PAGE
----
New Jersey launches one pilot programin select counties that will largely change the way a potential jury pool is trimmed before a trial begins.
The program, which begins September 1 in the counties of Middlesex, Bergen and Camden, will give attorneys the opportunity to lead the questioning of potential jurors, rather than having the show lead by the judge presiding over the case.
“By doing this, you’re trying to make sure there isn’t anyone on the jury who you feel will not be treated fairly towards you,” said Domenick Carmagnola, past president of the New Jersey State Bar Association.
The move is one of many recent proposals approved by the New Jersey Supreme Court aimed at eliminating bias during the jury selection process.
“The studies show that attorneys are better at uncovering prejudice and biases than judges,” said Alexander Shalom, senior supervising attorney at the American Civil Liberties Union of New Jersey. “Ultimately, we think this is the system that gives us the best chance of getting juries that are truly representative of the diversity of our state.”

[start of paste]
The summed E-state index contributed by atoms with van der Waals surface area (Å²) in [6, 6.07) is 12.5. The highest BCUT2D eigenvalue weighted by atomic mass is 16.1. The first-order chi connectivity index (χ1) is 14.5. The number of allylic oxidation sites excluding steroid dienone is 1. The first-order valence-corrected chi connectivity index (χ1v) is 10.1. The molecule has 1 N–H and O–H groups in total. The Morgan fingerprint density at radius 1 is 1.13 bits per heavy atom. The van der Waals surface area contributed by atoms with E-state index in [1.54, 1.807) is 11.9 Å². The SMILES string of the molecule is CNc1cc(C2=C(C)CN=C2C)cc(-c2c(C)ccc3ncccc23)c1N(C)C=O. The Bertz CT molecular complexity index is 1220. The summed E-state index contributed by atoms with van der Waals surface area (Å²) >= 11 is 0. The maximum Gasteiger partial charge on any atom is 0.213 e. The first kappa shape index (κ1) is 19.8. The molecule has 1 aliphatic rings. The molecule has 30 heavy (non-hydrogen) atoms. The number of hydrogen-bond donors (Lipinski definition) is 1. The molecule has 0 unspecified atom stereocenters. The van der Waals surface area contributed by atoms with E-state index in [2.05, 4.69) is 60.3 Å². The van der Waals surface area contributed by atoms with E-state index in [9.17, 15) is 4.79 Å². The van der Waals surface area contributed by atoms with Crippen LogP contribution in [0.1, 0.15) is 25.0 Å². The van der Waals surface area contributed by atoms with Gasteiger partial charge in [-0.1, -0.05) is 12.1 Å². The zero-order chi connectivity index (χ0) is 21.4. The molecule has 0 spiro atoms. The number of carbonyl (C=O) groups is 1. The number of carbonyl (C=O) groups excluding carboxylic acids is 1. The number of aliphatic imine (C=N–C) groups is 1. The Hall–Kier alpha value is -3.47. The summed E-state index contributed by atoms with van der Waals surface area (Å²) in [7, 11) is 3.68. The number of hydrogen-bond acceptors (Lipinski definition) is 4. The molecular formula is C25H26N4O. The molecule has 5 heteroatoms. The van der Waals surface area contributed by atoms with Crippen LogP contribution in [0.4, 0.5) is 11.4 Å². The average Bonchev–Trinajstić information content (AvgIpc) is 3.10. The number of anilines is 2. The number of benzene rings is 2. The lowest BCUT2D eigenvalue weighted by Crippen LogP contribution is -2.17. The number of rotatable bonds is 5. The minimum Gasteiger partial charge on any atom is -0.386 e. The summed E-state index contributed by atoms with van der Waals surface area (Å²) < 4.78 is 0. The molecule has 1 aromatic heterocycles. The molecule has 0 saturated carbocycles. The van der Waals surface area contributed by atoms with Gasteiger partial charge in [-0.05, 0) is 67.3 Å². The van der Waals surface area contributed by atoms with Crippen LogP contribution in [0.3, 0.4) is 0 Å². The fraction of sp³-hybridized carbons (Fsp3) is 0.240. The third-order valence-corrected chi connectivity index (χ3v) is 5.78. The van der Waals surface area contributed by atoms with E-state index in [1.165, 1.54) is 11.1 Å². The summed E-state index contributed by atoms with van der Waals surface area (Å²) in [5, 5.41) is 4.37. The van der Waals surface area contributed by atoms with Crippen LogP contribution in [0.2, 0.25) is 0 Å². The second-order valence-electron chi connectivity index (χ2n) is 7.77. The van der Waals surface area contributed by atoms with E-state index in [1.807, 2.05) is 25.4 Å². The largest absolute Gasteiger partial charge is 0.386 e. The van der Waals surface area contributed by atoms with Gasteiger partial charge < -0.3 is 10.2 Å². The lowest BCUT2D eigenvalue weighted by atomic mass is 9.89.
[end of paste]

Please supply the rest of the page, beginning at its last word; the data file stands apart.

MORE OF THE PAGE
The pilot program will be voluntary, meaning both the prosecutor and defense attorney would have to agree to the process, known as attorney-led voir dire.
The program is limited to criminal cases – particularly criminal cases with only one defendant. The Bar Association’s Carmagnola said it was one of the problems the group had in conducting the dry run.
“Our recommendation was not just to do it with criminal cases,” he said. “Include civil matters so we have a broader base to look at.”
They also criticize the rule that participating attorneys must agree to a reduced number of compelling challenges (objections to potential jurors). Currently, the defense is allowed 20 decisive challenges and the prosecution 10 in cases of murder, sexual assault, burglary and other serious crimes. With this pilot project, the defense has eight and the prosecution six.
Other reforms the Supreme Court announced in July include restoring jury eligibility for people who have served their sentence on a criminal conviction and beginning the process to increase jury salaries.